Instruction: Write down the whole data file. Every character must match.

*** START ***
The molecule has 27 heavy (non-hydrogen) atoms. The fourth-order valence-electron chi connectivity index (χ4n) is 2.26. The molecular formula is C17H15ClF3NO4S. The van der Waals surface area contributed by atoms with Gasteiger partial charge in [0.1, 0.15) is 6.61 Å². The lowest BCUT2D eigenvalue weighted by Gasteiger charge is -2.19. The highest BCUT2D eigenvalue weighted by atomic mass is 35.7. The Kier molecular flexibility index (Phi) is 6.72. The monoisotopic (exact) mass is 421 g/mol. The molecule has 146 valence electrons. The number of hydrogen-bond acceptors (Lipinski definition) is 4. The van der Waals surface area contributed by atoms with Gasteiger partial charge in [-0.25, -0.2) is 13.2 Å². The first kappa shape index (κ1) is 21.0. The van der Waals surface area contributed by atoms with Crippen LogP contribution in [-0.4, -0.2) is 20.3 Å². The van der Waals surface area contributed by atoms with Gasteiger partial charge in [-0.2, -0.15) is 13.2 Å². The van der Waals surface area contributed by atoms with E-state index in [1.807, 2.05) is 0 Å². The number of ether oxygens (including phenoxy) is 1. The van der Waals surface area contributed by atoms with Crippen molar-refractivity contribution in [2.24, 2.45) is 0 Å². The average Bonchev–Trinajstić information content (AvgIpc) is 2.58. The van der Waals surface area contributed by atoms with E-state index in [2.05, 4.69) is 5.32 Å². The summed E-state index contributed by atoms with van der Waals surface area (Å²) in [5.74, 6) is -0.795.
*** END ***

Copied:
The molecule has 27 heavy (non-hydrogen) atoms. The fourth-order valence-electron chi connectivity index (χ4n) is 2.26. The molecular formula is C17H15ClF3NO4S. The van der Waals surface area contributed by atoms with Gasteiger partial charge in [0.1, 0.15) is 6.61 Å². The lowest BCUT2D eigenvalue weighted by Gasteiger charge is -2.19. The highest BCUT2D eigenvalue weighted by atomic mass is 35.7. The Kier molecular flexibility index (Phi) is 6.72. The monoisotopic (exact) mass is 421 g/mol. The molecule has 146 valence electrons. The number of hydrogen-bond acceptors (Lipinski definition) is 4. The van der Waals surface area contributed by atoms with Gasteiger partial charge in [-0.25, -0.2) is 13.2 Å². The first kappa shape index (κ1) is 21.0. The van der Waals surface area contributed by atoms with Crippen LogP contribution in [-0.4, -0.2) is 20.3 Å². The van der Waals surface area contributed by atoms with Gasteiger partial charge in [-0.2, -0.15) is 13.2 Å². The van der Waals surface area contributed by atoms with E-state index in [1.807, 2.05) is 0 Å². The number of ether oxygens (including phenoxy) is 1. The van der Waals surface area contributed by atoms with Crippen molar-refractivity contribution in [2.24, 2.45) is 0 Å². The average Bonchev–Trinajstić information content (AvgIpc) is 2.58. The van der Waals surface area contributed by atoms with E-state index in [2.05, 4.69) is 5.32 Å². The summed E-state index contributed by atoms with van der Waals surface area (Å²) in [5.74, 6) is -0.795.